While Fyfe has worked with combining more traditional methods of painting with textile collages for years, it is through the overt focus on counterparts in this exhibition, contrasting the more serious with the playful and the reserved with the whimsical, that Fyfe reveals both the diversity of his artistic interests and the extent of expressive versatility he has reached in his work.
“Rebus,” conceived and spearheaded by an artist, Brazilian conceptual trickster, Vik Muniz, made me re-think the current trend of curator-as-artist and made me see MoMA’s amazing collection in new ways (yes, that old cliché). Plus, it even made me laugh out loud.
Life on Mars shares a number of artists with Unmonumental, including Mark Bradford, Cao Fei, Thomas Hirschhorn, Matthew Monahan, Manfred Pernice, and Susan Philipsz. For a show of only 39 artists, that makes nearly a sixth. This is perhaps unsurprising considering the New Museum’s Eungie Joo served on the advisory committee for the 2008 International, but is rather suspect for a show that purports to be global in its representation. Suspect as well is that all but seven of the artists are from the US or Europe and only twelve are women.
For decades, Diao has injected deeply personal, even confessional content onto the placid surfaces and into the untroubled spaces of Modernism by way of a formal vocabulary grounded in the conventions of presentation diagrams, plans, text. The new work retains its erstwhile formal elegance and restraint, but rueful humor is replaced by a seething emotional undertow stemming from the artist’s inherited memories of his family’s displacement and fragmentation at the hands of the Chinese government.
Lin has managed, through wit and a visionary interpretation of speech, to create a low-relief sculpture that refers simultaneously to American political and artistic history.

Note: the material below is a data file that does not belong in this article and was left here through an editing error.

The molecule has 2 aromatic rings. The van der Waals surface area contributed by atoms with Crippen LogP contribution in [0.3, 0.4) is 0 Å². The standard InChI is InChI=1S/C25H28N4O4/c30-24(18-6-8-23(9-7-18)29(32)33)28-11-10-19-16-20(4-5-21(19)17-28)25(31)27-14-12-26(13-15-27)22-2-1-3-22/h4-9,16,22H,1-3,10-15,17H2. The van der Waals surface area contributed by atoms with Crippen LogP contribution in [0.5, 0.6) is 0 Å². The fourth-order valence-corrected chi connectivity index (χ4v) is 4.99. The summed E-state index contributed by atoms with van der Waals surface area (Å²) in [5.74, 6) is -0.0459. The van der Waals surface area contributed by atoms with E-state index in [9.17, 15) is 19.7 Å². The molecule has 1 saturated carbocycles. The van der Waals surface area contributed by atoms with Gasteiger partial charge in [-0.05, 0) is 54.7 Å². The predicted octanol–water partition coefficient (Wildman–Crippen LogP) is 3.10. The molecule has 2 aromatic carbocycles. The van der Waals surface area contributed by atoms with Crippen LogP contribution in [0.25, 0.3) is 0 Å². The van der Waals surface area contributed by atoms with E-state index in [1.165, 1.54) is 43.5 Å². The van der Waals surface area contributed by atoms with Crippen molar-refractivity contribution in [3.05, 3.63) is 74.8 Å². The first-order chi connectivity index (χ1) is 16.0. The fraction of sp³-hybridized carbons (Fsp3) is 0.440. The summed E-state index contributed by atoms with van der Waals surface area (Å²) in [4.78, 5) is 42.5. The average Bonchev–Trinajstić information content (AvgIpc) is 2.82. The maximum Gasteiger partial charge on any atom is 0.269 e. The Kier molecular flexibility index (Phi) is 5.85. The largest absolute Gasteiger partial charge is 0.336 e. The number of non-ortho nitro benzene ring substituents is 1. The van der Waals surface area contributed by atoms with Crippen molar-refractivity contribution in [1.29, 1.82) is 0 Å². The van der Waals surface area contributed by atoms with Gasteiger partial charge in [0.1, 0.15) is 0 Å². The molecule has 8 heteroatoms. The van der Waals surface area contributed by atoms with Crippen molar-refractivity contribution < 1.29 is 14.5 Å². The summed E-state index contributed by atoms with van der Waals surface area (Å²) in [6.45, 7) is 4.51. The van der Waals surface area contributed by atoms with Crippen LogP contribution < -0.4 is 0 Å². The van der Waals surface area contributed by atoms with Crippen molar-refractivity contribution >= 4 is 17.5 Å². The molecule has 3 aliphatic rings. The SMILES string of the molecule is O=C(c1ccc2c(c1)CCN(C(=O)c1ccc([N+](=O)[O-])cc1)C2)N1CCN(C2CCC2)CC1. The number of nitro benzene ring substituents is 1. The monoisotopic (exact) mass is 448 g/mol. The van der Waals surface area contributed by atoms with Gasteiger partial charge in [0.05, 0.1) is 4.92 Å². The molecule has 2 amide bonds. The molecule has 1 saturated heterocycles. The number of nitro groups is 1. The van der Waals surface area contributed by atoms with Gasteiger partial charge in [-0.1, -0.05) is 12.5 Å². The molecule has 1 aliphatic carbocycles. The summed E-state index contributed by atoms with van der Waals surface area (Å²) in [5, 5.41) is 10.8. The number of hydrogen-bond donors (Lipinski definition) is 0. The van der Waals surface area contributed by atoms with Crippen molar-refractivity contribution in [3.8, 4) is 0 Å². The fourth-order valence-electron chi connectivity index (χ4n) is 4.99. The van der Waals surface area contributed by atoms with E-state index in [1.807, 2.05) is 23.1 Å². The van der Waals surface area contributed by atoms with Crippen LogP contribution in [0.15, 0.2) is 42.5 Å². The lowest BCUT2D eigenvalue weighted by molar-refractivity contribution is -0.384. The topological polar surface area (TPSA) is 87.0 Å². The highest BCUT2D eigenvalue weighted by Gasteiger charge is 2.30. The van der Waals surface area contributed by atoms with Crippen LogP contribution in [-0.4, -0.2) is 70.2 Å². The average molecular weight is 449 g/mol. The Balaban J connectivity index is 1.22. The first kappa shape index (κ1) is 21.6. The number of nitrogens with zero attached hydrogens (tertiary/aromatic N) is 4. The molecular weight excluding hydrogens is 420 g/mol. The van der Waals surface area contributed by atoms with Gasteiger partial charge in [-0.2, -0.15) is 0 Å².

Pinocchio’s nose grew when he lied, and so he is a perfect role model for this artist whose magnificently chaotic installation presents the truthful lies of art
Stuart Shils: Recent Paintings at Tibor de Nagy Gallery and John Dubrow: Small Landscapes at Lori Bookstein Fine Art
The exhibitions of Shils and Dubrow overlapped by only a couple days, just enough to allow fresh comparisons between the two. Their differences intrigue: could it be that Shils seeks evocative means of representing, while Dubrow peruses the workings of representation itself?
Some may remind you of Sam Francis’s Blue Balls, although Winters packs his pictures more densely. And his lavishly worked colors occasionally have some unruly relationship to 1970s pattern painting, the faux-Islamic decorations of Philip Taaffe and, even, the gridded portion of Henri Matisse’s The Moroccans. But whatever his visual sources, Winters makes entirely original, entirely resolved works of art.
Conventional readings of “above” and “below”, of north, south, east and west are confounded in these panels by the integration of patterned motifs – diamond shapes and curlicues – that resist any such perspectival pre-conditions. The improbable worlds that Harris presents are less pictures of places than visual destinations within elaborate structures, guiding the eye ever-centerwards.
Whatever stories Shaw might tell and whatever horrific creatures he might portray, they all are camouflaged by an overstimulation of the viewer’s visual senses. The excessiveness of information is severe and can be compared to 1960s psychedelic art or Persian miniatures.